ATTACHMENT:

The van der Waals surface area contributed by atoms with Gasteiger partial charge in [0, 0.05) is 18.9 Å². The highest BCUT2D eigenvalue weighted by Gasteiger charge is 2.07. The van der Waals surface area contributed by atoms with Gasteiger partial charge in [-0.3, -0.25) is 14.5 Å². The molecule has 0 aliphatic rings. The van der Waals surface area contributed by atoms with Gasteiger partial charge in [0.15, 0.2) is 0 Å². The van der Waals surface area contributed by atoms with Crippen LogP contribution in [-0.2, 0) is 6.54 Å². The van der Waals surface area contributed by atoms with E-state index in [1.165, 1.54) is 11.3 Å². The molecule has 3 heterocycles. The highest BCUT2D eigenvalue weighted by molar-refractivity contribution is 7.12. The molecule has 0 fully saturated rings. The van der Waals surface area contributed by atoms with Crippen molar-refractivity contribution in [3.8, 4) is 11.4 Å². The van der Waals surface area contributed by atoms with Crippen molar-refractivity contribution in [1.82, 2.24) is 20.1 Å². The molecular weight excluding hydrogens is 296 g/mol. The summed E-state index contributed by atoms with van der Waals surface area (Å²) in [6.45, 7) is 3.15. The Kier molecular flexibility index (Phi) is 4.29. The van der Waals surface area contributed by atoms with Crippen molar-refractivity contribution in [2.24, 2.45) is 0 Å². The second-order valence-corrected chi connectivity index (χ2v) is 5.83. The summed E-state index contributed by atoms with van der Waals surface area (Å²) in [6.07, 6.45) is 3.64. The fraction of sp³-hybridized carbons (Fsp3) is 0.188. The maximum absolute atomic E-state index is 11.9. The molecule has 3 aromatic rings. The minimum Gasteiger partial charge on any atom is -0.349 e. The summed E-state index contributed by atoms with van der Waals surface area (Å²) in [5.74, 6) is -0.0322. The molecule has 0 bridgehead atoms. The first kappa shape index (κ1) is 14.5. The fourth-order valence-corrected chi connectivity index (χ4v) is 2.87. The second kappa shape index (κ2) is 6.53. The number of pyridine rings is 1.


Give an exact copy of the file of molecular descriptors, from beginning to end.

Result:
The van der Waals surface area contributed by atoms with Gasteiger partial charge in [0, 0.05) is 18.9 Å². The highest BCUT2D eigenvalue weighted by Gasteiger charge is 2.07. The van der Waals surface area contributed by atoms with Gasteiger partial charge in [-0.3, -0.25) is 14.5 Å². The molecule has 0 aliphatic rings. The van der Waals surface area contributed by atoms with Gasteiger partial charge in [0.15, 0.2) is 0 Å². The van der Waals surface area contributed by atoms with Crippen LogP contribution in [-0.2, 0) is 6.54 Å². The van der Waals surface area contributed by atoms with E-state index in [1.165, 1.54) is 11.3 Å². The molecule has 3 heterocycles. The highest BCUT2D eigenvalue weighted by molar-refractivity contribution is 7.12. The molecule has 0 fully saturated rings. The van der Waals surface area contributed by atoms with Crippen molar-refractivity contribution in [3.8, 4) is 11.4 Å². The van der Waals surface area contributed by atoms with Crippen molar-refractivity contribution in [1.82, 2.24) is 20.1 Å². The molecular weight excluding hydrogens is 296 g/mol. The summed E-state index contributed by atoms with van der Waals surface area (Å²) in [6.45, 7) is 3.15. The Kier molecular flexibility index (Phi) is 4.29. The van der Waals surface area contributed by atoms with Crippen molar-refractivity contribution in [2.24, 2.45) is 0 Å². The second-order valence-corrected chi connectivity index (χ2v) is 5.83. The summed E-state index contributed by atoms with van der Waals surface area (Å²) in [6.07, 6.45) is 3.64. The fraction of sp³-hybridized carbons (Fsp3) is 0.188. The maximum absolute atomic E-state index is 11.9. The molecule has 3 aromatic rings. The minimum Gasteiger partial charge on any atom is -0.349 e. The summed E-state index contributed by atoms with van der Waals surface area (Å²) in [5.74, 6) is -0.0322. The molecule has 0 bridgehead atoms. The first kappa shape index (κ1) is 14.5. The fourth-order valence-corrected chi connectivity index (χ4v) is 2.87. The second kappa shape index (κ2) is 6.53. The number of pyridine rings is 1.